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I just upgraded to Git 2.18 via EPEL on CentOS 7 and now Git fails on any operations that involve communicating with a remote server with the message

fatal: unable to access 'https://my.repo.git/': Peer's certificate has an invalid signature.

This happens with git clone, git pull, etc. If I run the same commands using sudo they work fine. This makes me think that maybe bad file permissions are preventing Git from accessing certificates or credentials that it needs. However, I have no idea where and which certs to check. Running Git in verbose mode emits no additional information.

  • IIRC they are in /etc/pki/ca-trust/. There may be a bit of magic (the actual ones are links, or exist only after being extracted from something else). – xenoid Mar 19 at 20:39
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The main issue was that I have two copies of pkcs11.txt: a local one in ~/.pki/nssdb/ and a system one in /etc/pki/nssdb/. Git prefers the system version over the local user version. For a long time I only had the local version, which has the PKCS info needed to access my repository. At some point, a new package (maybe a Git update) created the system version of the file, which did not have the necessary PKCS info. Hence, Git (via NSS) failed when it started pulling authentication from the system version of pkcs11.txt.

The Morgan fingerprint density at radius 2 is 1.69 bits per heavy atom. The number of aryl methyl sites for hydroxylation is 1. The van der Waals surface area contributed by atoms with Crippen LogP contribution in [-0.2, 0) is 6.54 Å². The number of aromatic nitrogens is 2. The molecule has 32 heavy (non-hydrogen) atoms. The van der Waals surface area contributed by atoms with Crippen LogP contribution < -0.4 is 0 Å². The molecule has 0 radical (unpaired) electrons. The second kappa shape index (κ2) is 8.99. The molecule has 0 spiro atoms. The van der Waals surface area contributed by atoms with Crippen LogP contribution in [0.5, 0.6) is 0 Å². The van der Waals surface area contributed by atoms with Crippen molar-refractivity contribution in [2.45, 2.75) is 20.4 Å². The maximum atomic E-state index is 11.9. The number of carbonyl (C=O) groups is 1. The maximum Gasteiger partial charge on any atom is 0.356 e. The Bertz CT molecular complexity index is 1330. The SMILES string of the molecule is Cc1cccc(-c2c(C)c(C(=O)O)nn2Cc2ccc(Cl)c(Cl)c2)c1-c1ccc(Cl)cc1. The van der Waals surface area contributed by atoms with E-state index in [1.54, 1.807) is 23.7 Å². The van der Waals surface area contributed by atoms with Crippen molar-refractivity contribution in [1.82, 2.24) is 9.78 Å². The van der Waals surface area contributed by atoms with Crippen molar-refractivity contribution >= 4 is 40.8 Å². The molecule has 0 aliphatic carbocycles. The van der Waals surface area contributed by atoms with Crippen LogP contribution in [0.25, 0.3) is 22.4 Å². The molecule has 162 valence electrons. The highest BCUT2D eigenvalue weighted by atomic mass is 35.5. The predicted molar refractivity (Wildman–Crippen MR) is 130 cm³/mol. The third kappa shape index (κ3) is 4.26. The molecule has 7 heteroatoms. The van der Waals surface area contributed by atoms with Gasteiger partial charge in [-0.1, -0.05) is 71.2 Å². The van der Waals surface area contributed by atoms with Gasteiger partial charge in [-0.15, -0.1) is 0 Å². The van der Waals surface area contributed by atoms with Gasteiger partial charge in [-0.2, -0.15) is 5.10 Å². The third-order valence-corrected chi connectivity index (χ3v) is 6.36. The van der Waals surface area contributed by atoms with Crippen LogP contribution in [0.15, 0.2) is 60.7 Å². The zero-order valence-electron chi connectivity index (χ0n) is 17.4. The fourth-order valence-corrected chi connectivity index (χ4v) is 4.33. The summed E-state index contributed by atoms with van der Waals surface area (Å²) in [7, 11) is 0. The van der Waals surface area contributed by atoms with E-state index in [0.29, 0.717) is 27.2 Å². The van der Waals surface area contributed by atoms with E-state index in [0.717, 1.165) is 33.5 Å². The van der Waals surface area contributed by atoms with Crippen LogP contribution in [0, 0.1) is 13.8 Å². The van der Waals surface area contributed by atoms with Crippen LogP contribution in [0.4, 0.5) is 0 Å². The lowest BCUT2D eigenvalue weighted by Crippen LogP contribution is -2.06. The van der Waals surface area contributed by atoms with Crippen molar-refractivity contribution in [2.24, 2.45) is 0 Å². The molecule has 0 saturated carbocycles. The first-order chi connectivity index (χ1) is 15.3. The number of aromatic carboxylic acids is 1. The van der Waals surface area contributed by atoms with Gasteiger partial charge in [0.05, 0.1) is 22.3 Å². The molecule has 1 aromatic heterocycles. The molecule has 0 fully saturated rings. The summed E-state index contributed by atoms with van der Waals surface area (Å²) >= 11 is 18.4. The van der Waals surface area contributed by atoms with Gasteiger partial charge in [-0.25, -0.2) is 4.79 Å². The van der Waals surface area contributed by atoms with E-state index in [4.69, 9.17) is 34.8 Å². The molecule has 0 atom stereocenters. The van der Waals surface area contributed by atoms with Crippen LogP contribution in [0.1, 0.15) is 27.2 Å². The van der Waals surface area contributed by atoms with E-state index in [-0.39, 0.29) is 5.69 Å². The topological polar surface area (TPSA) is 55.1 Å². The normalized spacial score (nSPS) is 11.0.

The fix was to merge my local copy into the system-wide copy.

Some things that helped figure this out were setting the following environment variables:

GIT_CURL_VERBOSE=1
GIT_TRACE_VERBOSE=2

and these threads:

https://superuser.com/questions/1091521/centos-7-wont-accept-any-ssl-certificates

https://stackoverflow.com/questions/17064601/curl-not-working-error-77-for-ssl-connections-on-centos-for-non-root-users

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